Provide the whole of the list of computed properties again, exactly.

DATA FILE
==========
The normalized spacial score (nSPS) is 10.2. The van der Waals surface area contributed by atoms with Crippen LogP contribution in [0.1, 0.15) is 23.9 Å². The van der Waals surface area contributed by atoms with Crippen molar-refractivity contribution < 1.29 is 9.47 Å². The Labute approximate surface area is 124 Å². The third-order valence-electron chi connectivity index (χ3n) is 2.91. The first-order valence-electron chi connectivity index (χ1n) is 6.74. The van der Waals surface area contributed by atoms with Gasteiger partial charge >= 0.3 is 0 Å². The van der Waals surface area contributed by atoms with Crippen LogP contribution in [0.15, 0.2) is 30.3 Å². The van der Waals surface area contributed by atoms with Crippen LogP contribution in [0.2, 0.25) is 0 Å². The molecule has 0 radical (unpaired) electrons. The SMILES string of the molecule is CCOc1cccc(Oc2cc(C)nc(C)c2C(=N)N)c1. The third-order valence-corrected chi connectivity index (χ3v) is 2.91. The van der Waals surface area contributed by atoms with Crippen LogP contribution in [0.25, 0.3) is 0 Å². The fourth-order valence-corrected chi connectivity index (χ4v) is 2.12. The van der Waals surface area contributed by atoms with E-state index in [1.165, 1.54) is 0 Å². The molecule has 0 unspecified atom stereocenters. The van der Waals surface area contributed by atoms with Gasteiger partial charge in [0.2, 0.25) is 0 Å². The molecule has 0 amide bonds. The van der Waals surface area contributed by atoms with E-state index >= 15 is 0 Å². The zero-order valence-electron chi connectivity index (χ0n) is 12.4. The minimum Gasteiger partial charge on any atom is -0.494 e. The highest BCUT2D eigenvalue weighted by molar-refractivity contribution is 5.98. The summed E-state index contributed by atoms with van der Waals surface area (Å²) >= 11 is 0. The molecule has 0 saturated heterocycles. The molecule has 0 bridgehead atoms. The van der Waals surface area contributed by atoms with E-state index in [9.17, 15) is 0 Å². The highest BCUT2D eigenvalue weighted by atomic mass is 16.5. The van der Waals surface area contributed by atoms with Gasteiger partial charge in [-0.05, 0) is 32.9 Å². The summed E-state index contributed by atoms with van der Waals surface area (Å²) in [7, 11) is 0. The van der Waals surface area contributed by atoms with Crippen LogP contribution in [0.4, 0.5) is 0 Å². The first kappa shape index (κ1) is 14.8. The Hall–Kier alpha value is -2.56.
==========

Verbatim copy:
The normalized spacial score (nSPS) is 10.2. The van der Waals surface area contributed by atoms with Crippen LogP contribution in [0.1, 0.15) is 23.9 Å². The van der Waals surface area contributed by atoms with Crippen molar-refractivity contribution < 1.29 is 9.47 Å². The Labute approximate surface area is 124 Å². The third-order valence-electron chi connectivity index (χ3n) is 2.91. The first-order valence-electron chi connectivity index (χ1n) is 6.74. The van der Waals surface area contributed by atoms with Gasteiger partial charge >= 0.3 is 0 Å². The van der Waals surface area contributed by atoms with Crippen LogP contribution in [0.15, 0.2) is 30.3 Å². The van der Waals surface area contributed by atoms with Crippen LogP contribution in [0.2, 0.25) is 0 Å². The molecule has 0 radical (unpaired) electrons. The SMILES string of the molecule is CCOc1cccc(Oc2cc(C)nc(C)c2C(=N)N)c1. The third-order valence-corrected chi connectivity index (χ3v) is 2.91. The van der Waals surface area contributed by atoms with Crippen LogP contribution in [0.25, 0.3) is 0 Å². The fourth-order valence-corrected chi connectivity index (χ4v) is 2.12. The van der Waals surface area contributed by atoms with E-state index in [1.165, 1.54) is 0 Å². The molecule has 0 unspecified atom stereocenters. The van der Waals surface area contributed by atoms with Gasteiger partial charge in [0.2, 0.25) is 0 Å². The molecule has 0 amide bonds. The van der Waals surface area contributed by atoms with E-state index >= 15 is 0 Å². The zero-order valence-electron chi connectivity index (χ0n) is 12.4. The minimum Gasteiger partial charge on any atom is -0.494 e. The highest BCUT2D eigenvalue weighted by molar-refractivity contribution is 5.98. The summed E-state index contributed by atoms with van der Waals surface area (Å²) >= 11 is 0. The molecule has 0 saturated heterocycles. The molecule has 0 bridgehead atoms. The van der Waals surface area contributed by atoms with E-state index in [9.17, 15) is 0 Å². The highest BCUT2D eigenvalue weighted by atomic mass is 16.5. The van der Waals surface area contributed by atoms with Gasteiger partial charge in [-0.05, 0) is 32.9 Å². The summed E-state index contributed by atoms with van der Waals surface area (Å²) in [7, 11) is 0. The van der Waals surface area contributed by atoms with Crippen LogP contribution in [0.4, 0.5) is 0 Å². The first kappa shape index (κ1) is 14.8. The Hall–Kier alpha value is -2.56.